Getting started with mindfulness

5 mins read.

Without mindfulness, alertness, and concentration, our unpeaceful, uncontrolled thoughts (aka delusions) will keep running the show forever. In other words, we won’t be able to stop our suffering.

crazy elephantCarrying straight on from this article, Improving our focus 

In Essence of the Middle Way it is said that we need to bind our elephant-like mind to the stake of our virtuous object with the strong rope of mindfulness and use the hook of alertness to subdue it. ~ Joyful Path of Good Fortune

A “virtuous object” or an “object of meditation” can be a state of mind, such as love, or an object that is not a mind, such as impermanence or a mantra. (It is not an object of sense awareness such as a tree or a candle). You can read more about objects of meditation in Joyful Path. 

Breathing meditation, such as the simple one explained here, is a good place to start training in mindfulness, alertness, and concentration (MAC). The objects of other meditations, such as love or impermanence, require contemplation to find and to hold; but we are always breathing, so even if we lose our object of meditation, the breath, we can get back to it immediately.

Mindfulness functions both to keep the mind on an object that has not been forgotten, and to bring back to mind an object that has been forgotten. ~ How to Understand the Mind

For example, if our object of meditation is the breath, (1) mindfulness lets us resist the temptation to follow our other thoughts so that we stay with the breath; and, (2) when our attention does drift and can be found wandering to pizza, mindfulness brings it back to the breath.IMG_5353-EFFECTS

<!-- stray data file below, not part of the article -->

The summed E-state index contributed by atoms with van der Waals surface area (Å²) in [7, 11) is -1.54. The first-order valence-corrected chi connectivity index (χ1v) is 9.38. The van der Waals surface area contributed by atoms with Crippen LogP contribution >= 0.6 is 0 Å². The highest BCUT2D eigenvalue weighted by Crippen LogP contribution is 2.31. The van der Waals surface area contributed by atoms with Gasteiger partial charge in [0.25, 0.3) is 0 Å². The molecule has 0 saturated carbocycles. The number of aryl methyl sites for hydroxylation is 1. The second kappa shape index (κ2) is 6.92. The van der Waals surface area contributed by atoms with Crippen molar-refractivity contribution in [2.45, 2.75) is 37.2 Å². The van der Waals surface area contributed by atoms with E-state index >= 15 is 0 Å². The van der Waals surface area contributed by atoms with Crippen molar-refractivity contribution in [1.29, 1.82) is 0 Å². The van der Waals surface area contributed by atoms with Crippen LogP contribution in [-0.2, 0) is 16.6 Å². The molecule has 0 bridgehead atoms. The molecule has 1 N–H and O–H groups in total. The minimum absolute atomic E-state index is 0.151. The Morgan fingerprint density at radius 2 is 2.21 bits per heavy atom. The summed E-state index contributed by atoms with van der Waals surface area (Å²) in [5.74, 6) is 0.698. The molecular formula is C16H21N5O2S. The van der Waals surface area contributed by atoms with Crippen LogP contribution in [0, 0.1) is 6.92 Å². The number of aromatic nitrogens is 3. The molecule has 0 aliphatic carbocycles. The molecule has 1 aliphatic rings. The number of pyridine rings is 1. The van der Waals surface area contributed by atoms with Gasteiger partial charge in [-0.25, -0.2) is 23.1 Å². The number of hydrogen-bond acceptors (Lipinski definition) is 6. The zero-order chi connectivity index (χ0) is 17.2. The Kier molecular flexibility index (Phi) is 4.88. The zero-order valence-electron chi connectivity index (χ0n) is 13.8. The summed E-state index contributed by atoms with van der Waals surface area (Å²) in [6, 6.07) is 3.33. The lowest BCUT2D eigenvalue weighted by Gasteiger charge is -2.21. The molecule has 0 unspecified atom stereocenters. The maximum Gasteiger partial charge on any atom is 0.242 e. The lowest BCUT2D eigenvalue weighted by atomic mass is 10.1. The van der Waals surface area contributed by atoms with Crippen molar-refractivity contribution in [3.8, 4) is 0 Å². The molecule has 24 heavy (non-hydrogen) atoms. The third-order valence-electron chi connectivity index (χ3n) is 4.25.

I think this is an important point: it doesn’t matter how often our mind wanders — even if that is a hundred times — provided that we notice and bring it back to the next breath, for this is still strengthening our mindfulness. In other words, however busy or distracted your mind feels, you are still meditating and improving.

As mentioned in the last article. the ability to notice that our mind has wandered and has forgotten or is about to forget its object is called “alertness”. Alertness is said to be like a spy or lookout that reports back to the generals of mindfulness and concentration.

If we don’t notice and bring it back, that’s just business as usual, namely our regular uncontrolled thinking! But consciously bringing our attention back to our breath, breath after breath, and focusing clearly on it is training in MAC. And we’ll soon see how much more calm, clear, and peaceful our mind becomes.

Which is what we need, because most of our thoughts are not necessarily that calm or peaceful. Often, they are grumbling or boring or distracted or worried. We don’t want to think them, but we cannot help it.

If we are not in a state of deep peace all day long, or if we lack mental space and clarity, this is a sign that we need more MAC.

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It doesn’t take much to get started

It only takes 10-15 minutes a day training like this to make the difference.

You can be confident that it all gets easier and more effortless with practice – you’ll get better at it if you do it, for sure, not of course if you don’t. If you practice breathing meditation consistently — 10 or 15 minutes a day being plenty to start with — there will definitely come a time when you can plop your mind on your breath like plopping down a glass of water, and it’ll stay there till you decide to move it. Blessed relief.